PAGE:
Vertical Cut Next to Existing Concrete Foundation Wall [Case Study]

In this case study, helical piles were used to stabilize an existing concrete frost wall during a 7 foot vertical cut excavation.

Vertical-cut-foundation

A local town pump in Helena, Montana needed to expand the convenience store, which involved a basement addition and a need for a vertical cut through clay. The basement addition required the support of the existing frost wall during the excavation and concrete pour.

square-shaft-pile-underpinning

KLJ Engineers having previously worked with their local Chance® helical pile distributor Rocky Mountain Steel Foundations (RMSF) on other projects, reached out to discuss options for the new basement required next to an existing slab-on-grade/frost wall foundation. Ian Romain, P.E. of RMSF explains, “The unique part about this challenge was supporting the existing frost wall for the excavation to take place. This was a total vertical cut of 7 feet–you more typically see a 1 to 1 slope of the soils.” After fully assessing the structural needs of the building, it was determined that the square shaft Chance SS5 Helical Piles and Underpinning Brackets would be utilized to support the wall and allow for a vertical cut of the soils.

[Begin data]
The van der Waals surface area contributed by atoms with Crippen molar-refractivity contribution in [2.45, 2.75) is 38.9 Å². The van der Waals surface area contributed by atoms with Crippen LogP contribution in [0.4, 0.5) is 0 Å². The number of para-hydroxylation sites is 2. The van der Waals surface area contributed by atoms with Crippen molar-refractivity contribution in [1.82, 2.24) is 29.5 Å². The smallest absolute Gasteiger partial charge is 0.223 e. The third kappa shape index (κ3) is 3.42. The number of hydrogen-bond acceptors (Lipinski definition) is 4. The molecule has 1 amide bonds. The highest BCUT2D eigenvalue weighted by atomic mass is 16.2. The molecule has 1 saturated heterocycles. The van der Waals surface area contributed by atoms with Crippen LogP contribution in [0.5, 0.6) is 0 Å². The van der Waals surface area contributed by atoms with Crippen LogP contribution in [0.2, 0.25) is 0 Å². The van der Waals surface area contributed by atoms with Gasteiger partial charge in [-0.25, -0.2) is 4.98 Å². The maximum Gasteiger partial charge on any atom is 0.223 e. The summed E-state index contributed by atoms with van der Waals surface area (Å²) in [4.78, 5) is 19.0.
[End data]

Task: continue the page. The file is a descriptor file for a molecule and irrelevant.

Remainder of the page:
Square shaft piles have a high torque efficiency and is easy to install in dense or rocky soil without predrilling. This eliminates the high mobilization costs associated with equipment used to install driven piles, drilled shafts or auger-cast piles, making helical piles an ideal solution for limited access, remote location, or environmentally sensitive job sites.

The installation crew from Montana Helical Piers of Kalispell, MT, worked quickly to first prep the footing and then install each pile with a skid steer to meet the height restrictions. The helical piles installed smoothly through the clay and into gravel mix deep below. Each of the 7 helical piles were installed at a minimum of 15 feet. After the helical pile and bracket installation, the excavation began. The first 3’-6” cut of soil was made, re-bar placed and overlaid with a shotcrete facing. The remaining depth was then excavated, reinforced and overlaid to meet the total depth required for the construction of the basement foundation.

shotcrete-wallThrough a collaborative effort of KLJ Engineers and Rocky Mountain Steel Foundations, the design of the foundation support provided an economical solution and allowed for immediate loading. This solution also allowed the convenience store to maintain occupancy during the construction since there was no vibration or noise issues for the business to compete with.

Key benefits of helical piles:

    • Limited access

    • Time to install faster than concrete

    • Standard equipment for installation

    • Labor savings - smaller crews

    • Immediate loading

    • Low to no vibration/noise

 

If you need an innovative foundation solution for your next construction project, contact the engineering team at your local distributor for design assistance and quoting.

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